McCourt: Clubs need better social media data to rethink the football model
By Simon Ward at the Dugout Commercial and Content Symposium
Top soccer clubs need to develop a better knowledge of their digital audience if they are to develop a lucrative new media revenue model that will take the pressure off the broadcasting rights structure that has sustained the sport for the last few decades, according to a prominent US media investor.
David McCourt, the founder and chief executive of Granahan McCourt Capital, a company which invests in technology, media and telecoms worldwide, claimed that “granular data” is necessary to get a proportionate financial return on the large followings that the clubs have built up internationally.
He argued that this will help the clubs tap into an advertising agency and market research business currently worth $330 billion per year.
Speaking at the Dugout Commercial and Content Symposium in London today, McCourt said: “We [as soccer clubs] need to know what our users are thinking before they know, and with that behavioural and psychographic data we can take our community, our global community, and monetise them directly with the brands. That is totally rethinking the football model.”
McCourt’s interest in the business has escalated after he and his brother Frank, the owner of French team Marseille, recently led a £8.3-million ($11.4-million) investment in Dugout, the digital media platform backed by top European clubs.
The clubs see services such as Dugout, which aggregates short-form video content of its member clubs, as a potentially lucrative source of revenue at a time when growth in the value of broadcasting rights deals is slowing as consumers are becoming increasingly reluctant to sign up to costly pay-TV packages, so called ‘cord-cutting’.
However, David McCourt, a veteran of the cable TV and telecoms industry, and valued at $750 million himself, believes the teams need to dig deeper to reduce their reliance on rights deals.
He said: “What we need to do as football clubs is figure out how do we get at all that social data, and get the information we need. And by information I don’t mean demographic data, I mean what makes people tick, viewing patterns, what content they’re going go, how long they’re staying on that content, what drove them to that content, how do they feel after they saw that content and did they have a change of opinion?”
McCourt said that the growth in the value of sports media rights, exemplified by UK pay-TV operators Sky and BT Sport now paying more than £5 billion ($6.55 billion) over three years for Premier League rights over three years is unsustainable.
He said: “They used football to make money and that has worked for a majority of the last quarter of century. People could buy football rights and they could make money. Now you buy football rights to try to sell something else, which is a problem. BT bought football rights because they were trying to sell [broadband] internet access. The problem with that model is that there’s never been a model in the history of humankind when you lose money and it’s a sustainable model, we know that.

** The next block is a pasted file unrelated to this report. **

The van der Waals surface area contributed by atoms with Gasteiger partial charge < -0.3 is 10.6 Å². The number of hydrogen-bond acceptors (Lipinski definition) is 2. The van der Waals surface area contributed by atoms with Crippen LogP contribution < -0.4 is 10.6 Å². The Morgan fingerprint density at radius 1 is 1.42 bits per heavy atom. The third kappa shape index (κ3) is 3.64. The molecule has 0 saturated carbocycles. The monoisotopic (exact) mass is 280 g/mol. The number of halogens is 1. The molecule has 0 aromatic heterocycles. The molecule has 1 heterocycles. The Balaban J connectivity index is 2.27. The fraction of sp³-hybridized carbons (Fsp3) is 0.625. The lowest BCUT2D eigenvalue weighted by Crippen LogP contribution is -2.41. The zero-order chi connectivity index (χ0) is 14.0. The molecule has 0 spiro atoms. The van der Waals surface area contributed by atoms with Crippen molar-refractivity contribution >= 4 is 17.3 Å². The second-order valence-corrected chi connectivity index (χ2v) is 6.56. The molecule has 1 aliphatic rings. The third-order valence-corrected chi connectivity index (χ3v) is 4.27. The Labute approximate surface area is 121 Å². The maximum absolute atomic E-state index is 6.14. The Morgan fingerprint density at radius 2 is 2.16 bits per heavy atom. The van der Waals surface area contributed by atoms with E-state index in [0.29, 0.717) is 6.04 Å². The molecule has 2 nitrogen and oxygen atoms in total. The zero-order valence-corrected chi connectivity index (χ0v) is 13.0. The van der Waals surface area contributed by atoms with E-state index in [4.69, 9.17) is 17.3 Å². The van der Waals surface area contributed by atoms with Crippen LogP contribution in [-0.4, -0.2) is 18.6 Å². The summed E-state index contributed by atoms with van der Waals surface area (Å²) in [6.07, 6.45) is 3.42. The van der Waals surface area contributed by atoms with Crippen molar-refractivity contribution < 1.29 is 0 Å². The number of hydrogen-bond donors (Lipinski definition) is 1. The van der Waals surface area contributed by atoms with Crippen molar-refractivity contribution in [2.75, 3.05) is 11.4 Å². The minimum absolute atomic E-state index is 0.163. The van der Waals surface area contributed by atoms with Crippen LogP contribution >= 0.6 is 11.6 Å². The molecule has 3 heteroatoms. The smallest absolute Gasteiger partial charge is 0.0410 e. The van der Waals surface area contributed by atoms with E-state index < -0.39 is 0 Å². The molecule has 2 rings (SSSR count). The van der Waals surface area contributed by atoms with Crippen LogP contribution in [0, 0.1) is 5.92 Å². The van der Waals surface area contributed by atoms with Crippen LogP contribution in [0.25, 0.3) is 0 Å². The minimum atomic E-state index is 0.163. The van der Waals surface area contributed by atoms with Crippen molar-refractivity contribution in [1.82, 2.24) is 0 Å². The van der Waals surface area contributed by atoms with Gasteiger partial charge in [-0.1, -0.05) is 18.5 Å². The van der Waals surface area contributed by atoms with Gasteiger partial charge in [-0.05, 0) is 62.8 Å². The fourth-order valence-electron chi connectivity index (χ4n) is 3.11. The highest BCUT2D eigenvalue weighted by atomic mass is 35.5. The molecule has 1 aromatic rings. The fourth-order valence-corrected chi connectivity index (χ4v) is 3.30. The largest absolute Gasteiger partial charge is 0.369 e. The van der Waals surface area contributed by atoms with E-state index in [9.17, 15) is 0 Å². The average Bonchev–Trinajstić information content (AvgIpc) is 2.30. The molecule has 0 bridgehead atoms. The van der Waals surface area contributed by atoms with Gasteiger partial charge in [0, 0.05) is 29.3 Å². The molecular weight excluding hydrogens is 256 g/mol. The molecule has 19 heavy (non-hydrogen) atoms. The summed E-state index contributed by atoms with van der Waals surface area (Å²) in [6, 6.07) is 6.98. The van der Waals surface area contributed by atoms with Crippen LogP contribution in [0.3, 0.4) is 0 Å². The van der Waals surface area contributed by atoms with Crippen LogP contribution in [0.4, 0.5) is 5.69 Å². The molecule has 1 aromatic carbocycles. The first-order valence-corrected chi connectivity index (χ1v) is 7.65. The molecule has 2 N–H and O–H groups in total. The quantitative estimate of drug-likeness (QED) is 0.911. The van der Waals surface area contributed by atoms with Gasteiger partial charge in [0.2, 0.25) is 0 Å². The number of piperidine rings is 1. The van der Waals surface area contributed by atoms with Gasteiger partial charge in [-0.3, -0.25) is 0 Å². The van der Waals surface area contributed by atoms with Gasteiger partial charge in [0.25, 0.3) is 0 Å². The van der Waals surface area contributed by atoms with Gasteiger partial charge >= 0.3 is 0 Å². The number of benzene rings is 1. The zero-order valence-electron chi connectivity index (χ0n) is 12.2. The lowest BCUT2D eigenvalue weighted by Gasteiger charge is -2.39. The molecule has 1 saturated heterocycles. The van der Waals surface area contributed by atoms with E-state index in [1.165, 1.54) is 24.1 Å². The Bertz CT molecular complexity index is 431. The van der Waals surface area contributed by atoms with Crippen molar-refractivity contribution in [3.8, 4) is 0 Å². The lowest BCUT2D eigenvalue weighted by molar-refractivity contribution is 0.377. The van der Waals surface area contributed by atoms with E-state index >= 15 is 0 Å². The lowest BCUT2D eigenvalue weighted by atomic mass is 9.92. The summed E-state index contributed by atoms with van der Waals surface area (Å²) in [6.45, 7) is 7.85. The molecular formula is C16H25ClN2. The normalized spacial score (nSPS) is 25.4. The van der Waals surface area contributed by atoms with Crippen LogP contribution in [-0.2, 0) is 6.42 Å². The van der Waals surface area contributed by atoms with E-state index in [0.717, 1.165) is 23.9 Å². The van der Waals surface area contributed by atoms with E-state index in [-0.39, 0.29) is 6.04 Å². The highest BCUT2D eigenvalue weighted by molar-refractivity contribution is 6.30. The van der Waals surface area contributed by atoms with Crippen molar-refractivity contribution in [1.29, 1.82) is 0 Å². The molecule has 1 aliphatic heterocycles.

“If you buy something and it costs $2 billion and you use it to try to sell something else, the problem is we could all get together and create a business that just sells that something else and we’ve got a $2-billion advantage, and then if we steal the customer from the other guy, his $2 billion becomes a bigger percentage of what he’s paying out, and he goes into a death spiral. It’s not really a good model. It’s not a sustainable model.”
McCourt added: “Since 2012 TV viewership has gone straight down and the amount of time people spend watching TV has gone straight down and, worse than that, the younger you are, the more those two things are happening.”
“That’s driven by what the media calls millennial behaviour and ‘cord cutters’… but they’re not really who we should be focused on because if you want to predict the future, the millennials are too old. You want to look at the generation that’s coming after them, and they will never be referred to as cord-cutters, because they don’t even know that there was ever a cord. They have no concept of buying a package.”
McCourt insists there is $180 billion per year of advertising agency market revenue and $150 billion per year of market research revenue “that could move somewhere else,” and that soccer, with its large and passionate, and increasingly digital, following is well placed to get a cut.
He said: “If you are an organisation of football club owners and you have the largest collection of like-minded users in the world, and there’s $330 billion of potential revenue, it would be a good idea to figure out how to get that.
“Anyone who sits between the product and the man who is paying the money, is potentially screwed. We in this room have the product, the greatest product in the world, in football.”
McCourt concluded: “In summary we need to work out how to take the middle man out, as opposed to saying it’s not fair that all our users are on social media and we pay for the product, and someone else is making the money. All the time we’re saying that it’s just wasted energy to try and get that money from someone else’s pocket into ours.”